69. Wha…wait, wait, wait!!! There are rules for how often you’re supposed to vacuum? Nobody told me! And… I think I don’t want to know because it would almost certainly make me feel inadequate.
    And I heard in a business context years ago that the secret to delegating is to accept that the person who does the job will not necessarily do it the way you would. It’s a lesson I’ve taken to heart when my husband fails to see dirt. (I accept that he’s genetically disadvantaged, and move on.)

  70. Most people really don’t care how you put your cups in the cupboard. But for knitter, knitting author, pattern writer, and knitting teacher The Yarn Harlot to break one of the most fundamental rules of knitting and not read the pattern through?????
    I think you may have pissed off the Knitting Deities most profoundly. You may have to sacrifice a skein of qiviut or perform some other act of penance before all your knitting spontaneously felts itself or something equally horrible happens.

  71. Hmm, let this be a lesson to me – read the pattern. I do like rules, but sometimes the creative ‘swoosh’ takes over and I think I’m being inspired, but really not. And then I rip back.

  72. I think that the order created by perfect stitches lining up and turning into exactly what was described in the pattern is better than Xanax in a looney world. I suspect most knitters find rules comforting. What is knitting but creating a mathmatical object in three dimensions? Impossible mr. Spock without following underlying knitting rules. As for a pattern. Oh dear. They are all terribly confusing. I prefer the kind that are formulas.

  73. In many ways we are alike – it drives me absolutely freaking bonkers – that after nearly 15 years together my husband *still* can’t manage to put something away…like actually in its place, not thrown in some back room or corner where he’s going to get to it later (which is probably in the next life or something).
    But – when it comes to rules, we are not alike! I’m much more like Joe, and my husband has literally said exactly the same things you have shared in this post.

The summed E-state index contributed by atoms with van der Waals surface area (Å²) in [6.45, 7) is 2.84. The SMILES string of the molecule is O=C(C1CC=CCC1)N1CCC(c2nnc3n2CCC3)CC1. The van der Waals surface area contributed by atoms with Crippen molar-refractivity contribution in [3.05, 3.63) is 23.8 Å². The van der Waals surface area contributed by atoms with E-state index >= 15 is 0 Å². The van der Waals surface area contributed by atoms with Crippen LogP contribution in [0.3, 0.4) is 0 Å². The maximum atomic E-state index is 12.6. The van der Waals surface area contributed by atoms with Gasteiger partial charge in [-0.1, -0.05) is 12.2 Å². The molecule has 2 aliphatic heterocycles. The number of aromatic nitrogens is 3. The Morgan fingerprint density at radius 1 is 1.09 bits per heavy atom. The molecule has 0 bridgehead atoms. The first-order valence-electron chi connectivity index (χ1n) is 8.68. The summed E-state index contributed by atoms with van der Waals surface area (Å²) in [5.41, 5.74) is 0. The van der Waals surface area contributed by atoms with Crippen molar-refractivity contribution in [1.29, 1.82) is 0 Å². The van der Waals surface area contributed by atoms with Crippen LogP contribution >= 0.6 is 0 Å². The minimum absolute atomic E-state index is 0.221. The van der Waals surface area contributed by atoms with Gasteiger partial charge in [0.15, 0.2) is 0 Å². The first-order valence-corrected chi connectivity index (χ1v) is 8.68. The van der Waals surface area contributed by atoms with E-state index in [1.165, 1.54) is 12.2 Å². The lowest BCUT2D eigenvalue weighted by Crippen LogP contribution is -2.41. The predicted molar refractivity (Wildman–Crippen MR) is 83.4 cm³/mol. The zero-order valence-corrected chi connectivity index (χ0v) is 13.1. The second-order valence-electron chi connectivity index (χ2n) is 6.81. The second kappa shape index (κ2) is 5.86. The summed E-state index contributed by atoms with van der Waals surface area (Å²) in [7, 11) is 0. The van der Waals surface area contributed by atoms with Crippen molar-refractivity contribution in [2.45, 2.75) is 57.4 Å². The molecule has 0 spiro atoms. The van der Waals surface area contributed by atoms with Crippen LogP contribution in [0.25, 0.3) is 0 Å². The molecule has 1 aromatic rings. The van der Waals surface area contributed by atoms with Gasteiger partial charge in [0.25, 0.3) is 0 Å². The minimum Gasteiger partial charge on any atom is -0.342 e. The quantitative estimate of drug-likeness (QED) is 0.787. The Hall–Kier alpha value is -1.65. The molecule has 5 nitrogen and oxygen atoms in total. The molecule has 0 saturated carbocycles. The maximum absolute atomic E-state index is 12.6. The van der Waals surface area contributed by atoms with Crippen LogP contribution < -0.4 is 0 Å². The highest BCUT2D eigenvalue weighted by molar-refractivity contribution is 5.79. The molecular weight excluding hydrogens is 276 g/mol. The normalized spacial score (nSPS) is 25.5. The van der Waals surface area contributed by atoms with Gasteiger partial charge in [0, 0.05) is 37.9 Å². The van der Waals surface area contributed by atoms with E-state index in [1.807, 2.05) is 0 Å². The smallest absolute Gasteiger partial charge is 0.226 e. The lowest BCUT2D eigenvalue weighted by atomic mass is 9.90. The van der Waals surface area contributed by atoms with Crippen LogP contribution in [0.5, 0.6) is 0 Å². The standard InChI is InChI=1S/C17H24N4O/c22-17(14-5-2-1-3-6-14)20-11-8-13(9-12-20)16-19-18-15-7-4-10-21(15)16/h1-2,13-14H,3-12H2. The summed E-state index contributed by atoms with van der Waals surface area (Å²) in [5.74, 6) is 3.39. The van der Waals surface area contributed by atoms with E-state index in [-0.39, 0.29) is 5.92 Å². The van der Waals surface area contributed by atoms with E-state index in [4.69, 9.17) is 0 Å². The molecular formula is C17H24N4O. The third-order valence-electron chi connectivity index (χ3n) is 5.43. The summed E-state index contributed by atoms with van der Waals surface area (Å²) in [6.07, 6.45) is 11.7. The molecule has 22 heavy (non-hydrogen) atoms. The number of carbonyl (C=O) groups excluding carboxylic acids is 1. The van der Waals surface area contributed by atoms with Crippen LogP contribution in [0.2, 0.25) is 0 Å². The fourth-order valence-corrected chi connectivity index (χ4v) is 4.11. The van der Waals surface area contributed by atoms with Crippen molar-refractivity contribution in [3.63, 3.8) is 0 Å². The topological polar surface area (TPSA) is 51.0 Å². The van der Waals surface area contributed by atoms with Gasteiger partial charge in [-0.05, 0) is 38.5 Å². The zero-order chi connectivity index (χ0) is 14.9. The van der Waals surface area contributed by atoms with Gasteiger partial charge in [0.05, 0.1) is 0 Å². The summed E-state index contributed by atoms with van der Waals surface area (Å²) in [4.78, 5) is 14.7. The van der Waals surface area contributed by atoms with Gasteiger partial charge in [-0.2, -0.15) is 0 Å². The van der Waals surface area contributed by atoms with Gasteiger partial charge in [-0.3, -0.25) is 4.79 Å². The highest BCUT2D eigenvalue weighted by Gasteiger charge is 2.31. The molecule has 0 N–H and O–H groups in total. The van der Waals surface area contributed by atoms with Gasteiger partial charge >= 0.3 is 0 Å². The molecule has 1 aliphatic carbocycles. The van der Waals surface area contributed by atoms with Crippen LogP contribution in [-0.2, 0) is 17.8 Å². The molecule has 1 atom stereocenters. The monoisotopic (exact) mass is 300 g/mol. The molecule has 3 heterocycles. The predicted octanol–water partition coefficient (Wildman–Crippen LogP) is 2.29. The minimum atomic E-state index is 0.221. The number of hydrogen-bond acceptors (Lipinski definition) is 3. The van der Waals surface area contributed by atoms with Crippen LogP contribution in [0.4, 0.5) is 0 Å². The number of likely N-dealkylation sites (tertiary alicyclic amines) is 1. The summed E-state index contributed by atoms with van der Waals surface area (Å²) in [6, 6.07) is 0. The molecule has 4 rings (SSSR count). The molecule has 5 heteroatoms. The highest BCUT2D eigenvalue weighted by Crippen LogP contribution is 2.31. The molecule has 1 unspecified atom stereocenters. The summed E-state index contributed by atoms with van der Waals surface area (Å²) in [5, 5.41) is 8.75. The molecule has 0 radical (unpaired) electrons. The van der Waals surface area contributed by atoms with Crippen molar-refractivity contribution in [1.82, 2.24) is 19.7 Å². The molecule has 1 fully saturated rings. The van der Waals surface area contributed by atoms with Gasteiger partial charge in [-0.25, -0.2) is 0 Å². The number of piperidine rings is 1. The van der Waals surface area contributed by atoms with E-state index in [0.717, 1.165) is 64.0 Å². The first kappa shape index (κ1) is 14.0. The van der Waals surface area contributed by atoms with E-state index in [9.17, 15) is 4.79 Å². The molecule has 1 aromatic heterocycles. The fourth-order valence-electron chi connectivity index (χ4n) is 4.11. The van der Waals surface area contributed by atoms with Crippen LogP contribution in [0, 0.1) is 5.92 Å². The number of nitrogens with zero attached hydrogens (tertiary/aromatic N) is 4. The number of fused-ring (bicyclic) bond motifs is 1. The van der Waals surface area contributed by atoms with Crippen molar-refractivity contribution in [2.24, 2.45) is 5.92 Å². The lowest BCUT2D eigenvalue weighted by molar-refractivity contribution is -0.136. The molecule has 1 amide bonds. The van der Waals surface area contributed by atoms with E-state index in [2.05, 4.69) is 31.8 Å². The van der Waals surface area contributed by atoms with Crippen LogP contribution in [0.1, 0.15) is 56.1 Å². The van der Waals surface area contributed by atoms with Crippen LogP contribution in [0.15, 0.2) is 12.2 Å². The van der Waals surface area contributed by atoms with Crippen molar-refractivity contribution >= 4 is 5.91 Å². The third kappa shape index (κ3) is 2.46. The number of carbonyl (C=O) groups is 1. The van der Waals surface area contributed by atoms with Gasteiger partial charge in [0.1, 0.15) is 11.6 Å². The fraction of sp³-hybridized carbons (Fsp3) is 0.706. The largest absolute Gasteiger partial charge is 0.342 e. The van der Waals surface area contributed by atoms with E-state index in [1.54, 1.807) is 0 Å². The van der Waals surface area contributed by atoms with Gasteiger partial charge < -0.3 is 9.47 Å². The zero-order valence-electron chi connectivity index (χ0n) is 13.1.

74. Stephanie is just too good a knitter to follow directions easily.
    I do exactly the same, get what I believe to be the gist and off I go! We wouldn’t make good test knitters.
    I do make mistakes in my patterns, I’m a bad typist with a short attention span, but I try really really hard to flush them out asap. I love digital patterns for allowing me to update them as necessary.
    This particular pattern was a huge challenge to fully explain. In the words of Julia Gruneau at Patternfish “in her succinct 17 page pattern…”
    I had about a 9 month obsession with the Venus construction and pattern writing. It started as an adult pattern, I knit about 7 of them just because they were fun. Very unusual behavior for me. I developed the baby one as a practice piece for people who wanted to try all the techniques out and it has become a 3 day workshop. I even filmed all the necessary bits (plus lots more besides) in the Knitting Venus 1 and 2 DVDs.
    I discourage reading any whole pattern ahead of time, scan it by all means but in detail,it’s all too much for any human. When writing a pattern I try to avoid giving directions for doing X, Y and Z, and then much later saying those chilling words “and at the same time”.
    If you are meant to be doing two things at once, then I try to say it up front!
    For those of you now about to embark on a Baby Venus: If all else fails, read the directions! FYI There is a past Baby Venus knitalong group on Ravelry for further information. Happy stitches to you all.

  75. I thought I was the only person in the world who cared about following basic rules. I now think there are two kinds of people: the ones who do what they want, rules be darned, and the ones tearing their hair out while cleaning up the mess.